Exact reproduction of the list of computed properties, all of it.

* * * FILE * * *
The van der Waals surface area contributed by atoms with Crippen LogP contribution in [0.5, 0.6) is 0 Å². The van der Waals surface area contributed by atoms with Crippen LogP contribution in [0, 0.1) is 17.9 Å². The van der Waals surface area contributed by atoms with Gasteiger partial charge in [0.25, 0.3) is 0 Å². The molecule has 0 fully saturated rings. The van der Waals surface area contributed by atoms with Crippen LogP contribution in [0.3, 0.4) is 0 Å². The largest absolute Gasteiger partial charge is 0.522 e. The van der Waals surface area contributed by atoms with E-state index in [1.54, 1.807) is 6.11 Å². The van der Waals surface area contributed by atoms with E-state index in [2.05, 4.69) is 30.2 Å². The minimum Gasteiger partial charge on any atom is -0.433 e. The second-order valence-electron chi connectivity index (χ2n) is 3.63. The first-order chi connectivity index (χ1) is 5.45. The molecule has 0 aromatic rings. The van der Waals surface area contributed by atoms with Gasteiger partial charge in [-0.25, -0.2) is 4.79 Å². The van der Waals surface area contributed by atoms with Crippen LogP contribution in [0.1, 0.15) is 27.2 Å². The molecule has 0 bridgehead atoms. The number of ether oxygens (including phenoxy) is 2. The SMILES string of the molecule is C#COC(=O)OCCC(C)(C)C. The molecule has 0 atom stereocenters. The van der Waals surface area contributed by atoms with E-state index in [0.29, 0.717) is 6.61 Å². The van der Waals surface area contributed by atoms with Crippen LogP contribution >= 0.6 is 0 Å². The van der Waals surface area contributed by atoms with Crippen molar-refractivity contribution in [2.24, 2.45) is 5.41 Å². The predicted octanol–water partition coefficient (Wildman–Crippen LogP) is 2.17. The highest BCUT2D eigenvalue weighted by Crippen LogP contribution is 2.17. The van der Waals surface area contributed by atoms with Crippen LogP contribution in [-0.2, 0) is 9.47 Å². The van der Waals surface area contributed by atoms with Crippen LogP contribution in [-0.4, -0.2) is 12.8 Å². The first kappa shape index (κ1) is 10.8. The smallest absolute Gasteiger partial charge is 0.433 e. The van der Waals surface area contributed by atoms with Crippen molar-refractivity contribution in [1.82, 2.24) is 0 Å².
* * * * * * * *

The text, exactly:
The van der Waals surface area contributed by atoms with Crippen LogP contribution in [0.5, 0.6) is 0 Å². The van der Waals surface area contributed by atoms with Crippen LogP contribution in [0, 0.1) is 17.9 Å². The van der Waals surface area contributed by atoms with Gasteiger partial charge in [0.25, 0.3) is 0 Å². The molecule has 0 fully saturated rings. The van der Waals surface area contributed by atoms with Crippen LogP contribution in [0.3, 0.4) is 0 Å². The largest absolute Gasteiger partial charge is 0.522 e. The van der Waals surface area contributed by atoms with E-state index in [1.54, 1.807) is 6.11 Å². The van der Waals surface area contributed by atoms with E-state index in [2.05, 4.69) is 30.2 Å². The minimum Gasteiger partial charge on any atom is -0.433 e. The second-order valence-electron chi connectivity index (χ2n) is 3.63. The first-order chi connectivity index (χ1) is 5.45. The molecule has 0 aromatic rings. The van der Waals surface area contributed by atoms with Gasteiger partial charge in [-0.25, -0.2) is 4.79 Å². The van der Waals surface area contributed by atoms with Crippen LogP contribution in [0.1, 0.15) is 27.2 Å². The molecule has 0 bridgehead atoms. The number of ether oxygens (including phenoxy) is 2. The SMILES string of the molecule is C#COC(=O)OCCC(C)(C)C. The molecule has 0 atom stereocenters. The van der Waals surface area contributed by atoms with E-state index in [0.29, 0.717) is 6.61 Å². The van der Waals surface area contributed by atoms with Crippen LogP contribution >= 0.6 is 0 Å². The van der Waals surface area contributed by atoms with Crippen molar-refractivity contribution in [2.24, 2.45) is 5.41 Å². The predicted octanol–water partition coefficient (Wildman–Crippen LogP) is 2.17. The highest BCUT2D eigenvalue weighted by Crippen LogP contribution is 2.17. The van der Waals surface area contributed by atoms with Crippen LogP contribution in [-0.2, 0) is 9.47 Å². The van der Waals surface area contributed by atoms with Crippen LogP contribution in [-0.4, -0.2) is 12.8 Å². The first kappa shape index (κ1) is 10.8. The smallest absolute Gasteiger partial charge is 0.433 e. The van der Waals surface area contributed by atoms with Crippen molar-refractivity contribution in [1.82, 2.24) is 0 Å².